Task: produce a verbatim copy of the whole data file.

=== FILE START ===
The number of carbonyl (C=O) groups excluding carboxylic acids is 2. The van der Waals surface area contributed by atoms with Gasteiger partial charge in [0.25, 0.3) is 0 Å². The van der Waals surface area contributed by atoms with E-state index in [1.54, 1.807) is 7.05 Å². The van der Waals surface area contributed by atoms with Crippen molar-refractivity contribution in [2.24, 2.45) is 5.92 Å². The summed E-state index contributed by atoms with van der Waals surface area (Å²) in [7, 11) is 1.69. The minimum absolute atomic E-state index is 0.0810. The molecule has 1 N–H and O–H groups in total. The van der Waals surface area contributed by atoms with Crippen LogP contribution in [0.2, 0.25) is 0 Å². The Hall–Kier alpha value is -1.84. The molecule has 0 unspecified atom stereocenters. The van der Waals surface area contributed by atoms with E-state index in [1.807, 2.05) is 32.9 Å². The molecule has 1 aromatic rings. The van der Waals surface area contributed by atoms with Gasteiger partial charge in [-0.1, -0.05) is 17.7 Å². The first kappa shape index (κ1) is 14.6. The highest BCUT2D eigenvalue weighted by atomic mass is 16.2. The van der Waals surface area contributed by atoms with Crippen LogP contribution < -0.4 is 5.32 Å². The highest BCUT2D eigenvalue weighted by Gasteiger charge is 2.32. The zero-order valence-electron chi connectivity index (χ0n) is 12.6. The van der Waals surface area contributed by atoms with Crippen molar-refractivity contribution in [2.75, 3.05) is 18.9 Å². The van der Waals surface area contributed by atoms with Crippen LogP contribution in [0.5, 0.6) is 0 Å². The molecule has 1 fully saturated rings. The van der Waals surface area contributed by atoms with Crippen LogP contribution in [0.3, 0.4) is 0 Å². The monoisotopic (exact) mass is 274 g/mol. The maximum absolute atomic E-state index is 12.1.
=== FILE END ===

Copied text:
The number of carbonyl (C=O) groups excluding carboxylic acids is 2. The van der Waals surface area contributed by atoms with Gasteiger partial charge in [0.25, 0.3) is 0 Å². The van der Waals surface area contributed by atoms with E-state index in [1.54, 1.807) is 7.05 Å². The van der Waals surface area contributed by atoms with Crippen molar-refractivity contribution in [2.24, 2.45) is 5.92 Å². The summed E-state index contributed by atoms with van der Waals surface area (Å²) in [7, 11) is 1.69. The minimum absolute atomic E-state index is 0.0810. The molecule has 1 N–H and O–H groups in total. The van der Waals surface area contributed by atoms with Crippen LogP contribution in [0.2, 0.25) is 0 Å². The Hall–Kier alpha value is -1.84. The molecule has 0 unspecified atom stereocenters. The van der Waals surface area contributed by atoms with E-state index in [1.807, 2.05) is 32.9 Å². The molecule has 1 aromatic rings. The van der Waals surface area contributed by atoms with Gasteiger partial charge in [-0.1, -0.05) is 17.7 Å². The first kappa shape index (κ1) is 14.6. The highest BCUT2D eigenvalue weighted by atomic mass is 16.2. The van der Waals surface area contributed by atoms with Crippen LogP contribution < -0.4 is 5.32 Å². The highest BCUT2D eigenvalue weighted by Gasteiger charge is 2.32. The zero-order valence-electron chi connectivity index (χ0n) is 12.6. The van der Waals surface area contributed by atoms with Crippen molar-refractivity contribution in [2.75, 3.05) is 18.9 Å². The van der Waals surface area contributed by atoms with Crippen LogP contribution in [0.5, 0.6) is 0 Å². The molecule has 1 fully saturated rings. The van der Waals surface area contributed by atoms with Crippen LogP contribution in [0.3, 0.4) is 0 Å². The monoisotopic (exact) mass is 274 g/mol. The maximum absolute atomic E-state index is 12.1.